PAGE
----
Jan 27, 2011 0
I like few things more than talking about music. In college, I spent ten times more time listening to records and discussing them with friends than I did doing work (sorry Mom and Dad). In my experience, music is inherently social and the experience of consuming it is best when done with others or at the suggestion of others.
Which is why I am so disappointed with the social music offerings on the web. Tons of startups have tried and failed to offer a good experience to music fans like me. But I think they are all getting it wrong from the start. While streaming services and online music lockers are neat, what I really want is a way to bring conversations into my every day listening experience. I want my music to come with meta-data that includes every comment my friends have ever made about that song, that band, that album. Further, I want my music to come with album and song reviews and historical context.
Here is what I envision: I leave the house with my iPod/iPad/Android/netbook and put on the first Pretenders album. As it starts, I see that a friend says that Kid is his favorite song. Another says that the second album is better. I also read AllMusic.com’s review of the album and I type out that they are reuniting soon. These comments would be made either online, in iTunes, or on our phones. That wouldn’t matter. The important thing is that every song I listened to would have a social context.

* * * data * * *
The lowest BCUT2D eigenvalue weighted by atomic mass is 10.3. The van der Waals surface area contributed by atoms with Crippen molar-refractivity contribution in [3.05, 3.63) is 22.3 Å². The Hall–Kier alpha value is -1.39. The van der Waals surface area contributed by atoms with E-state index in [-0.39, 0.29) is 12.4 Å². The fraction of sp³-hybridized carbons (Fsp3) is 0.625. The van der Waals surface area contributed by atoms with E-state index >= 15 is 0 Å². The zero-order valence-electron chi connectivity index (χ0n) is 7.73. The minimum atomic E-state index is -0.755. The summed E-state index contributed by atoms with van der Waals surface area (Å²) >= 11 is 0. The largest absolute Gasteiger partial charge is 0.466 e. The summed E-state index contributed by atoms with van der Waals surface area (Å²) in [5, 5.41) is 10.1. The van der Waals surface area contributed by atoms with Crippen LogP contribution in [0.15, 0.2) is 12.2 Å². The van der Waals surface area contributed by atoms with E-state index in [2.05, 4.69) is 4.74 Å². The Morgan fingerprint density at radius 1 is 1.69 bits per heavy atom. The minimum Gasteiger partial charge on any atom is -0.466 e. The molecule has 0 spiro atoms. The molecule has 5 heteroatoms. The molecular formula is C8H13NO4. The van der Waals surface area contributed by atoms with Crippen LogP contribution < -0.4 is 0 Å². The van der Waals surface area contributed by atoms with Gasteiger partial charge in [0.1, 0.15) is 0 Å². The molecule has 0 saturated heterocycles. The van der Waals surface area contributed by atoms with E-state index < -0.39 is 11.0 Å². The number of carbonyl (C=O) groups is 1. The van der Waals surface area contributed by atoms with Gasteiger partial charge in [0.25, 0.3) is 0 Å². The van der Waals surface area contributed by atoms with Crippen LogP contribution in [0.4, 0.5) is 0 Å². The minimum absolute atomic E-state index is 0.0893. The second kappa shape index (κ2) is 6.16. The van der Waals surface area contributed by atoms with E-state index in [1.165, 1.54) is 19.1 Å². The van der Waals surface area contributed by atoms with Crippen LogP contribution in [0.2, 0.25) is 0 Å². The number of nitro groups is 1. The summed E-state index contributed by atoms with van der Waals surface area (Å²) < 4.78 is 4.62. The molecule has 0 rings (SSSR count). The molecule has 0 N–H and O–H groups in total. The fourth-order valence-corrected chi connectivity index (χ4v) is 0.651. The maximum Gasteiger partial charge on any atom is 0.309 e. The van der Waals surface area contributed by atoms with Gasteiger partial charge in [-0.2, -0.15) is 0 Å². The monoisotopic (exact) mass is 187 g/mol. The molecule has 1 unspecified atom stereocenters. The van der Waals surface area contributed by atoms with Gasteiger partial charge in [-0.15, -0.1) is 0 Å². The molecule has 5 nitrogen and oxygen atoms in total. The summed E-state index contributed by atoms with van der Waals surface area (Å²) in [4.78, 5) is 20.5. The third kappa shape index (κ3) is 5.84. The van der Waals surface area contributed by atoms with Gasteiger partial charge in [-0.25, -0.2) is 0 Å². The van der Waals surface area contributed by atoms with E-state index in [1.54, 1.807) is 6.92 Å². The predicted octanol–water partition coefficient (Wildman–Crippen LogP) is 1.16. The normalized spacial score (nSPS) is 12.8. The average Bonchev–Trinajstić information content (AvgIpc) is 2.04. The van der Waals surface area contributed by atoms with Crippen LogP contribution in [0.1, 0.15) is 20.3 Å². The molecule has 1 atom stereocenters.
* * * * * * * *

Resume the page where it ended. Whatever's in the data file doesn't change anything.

This idea could also have commercial implications (besides raising customer captivity for Apple if they embedded this in the iTunes platform) if music publications bundled songs with liner notes and reviews. In fact, I started thinking about this idea when I left my house this morning and put on the Pitchfork 500 playlist. I found myself wishing I could read song reviews as I listened to the songs. That’s something I would pay for. I also find myself unwilling to pay for classical music but if I could buy a classical album that came with liner notes that were embedded into the song so I could read them as I listened on the go, I would definitely shell out a few bucks to expand my musical tastes.
What do you think? Am I just a total music nerd or would any one else pay for such a service?
- The New Era of Music Apps: Subscription Services (readwriteweb.com)
- Sony expands its iTunes rival across Europe (news.cnet.com)
- Music Diary Notes: Spotify Hands-On … Yeah, It IS That Good! (geardiary.com)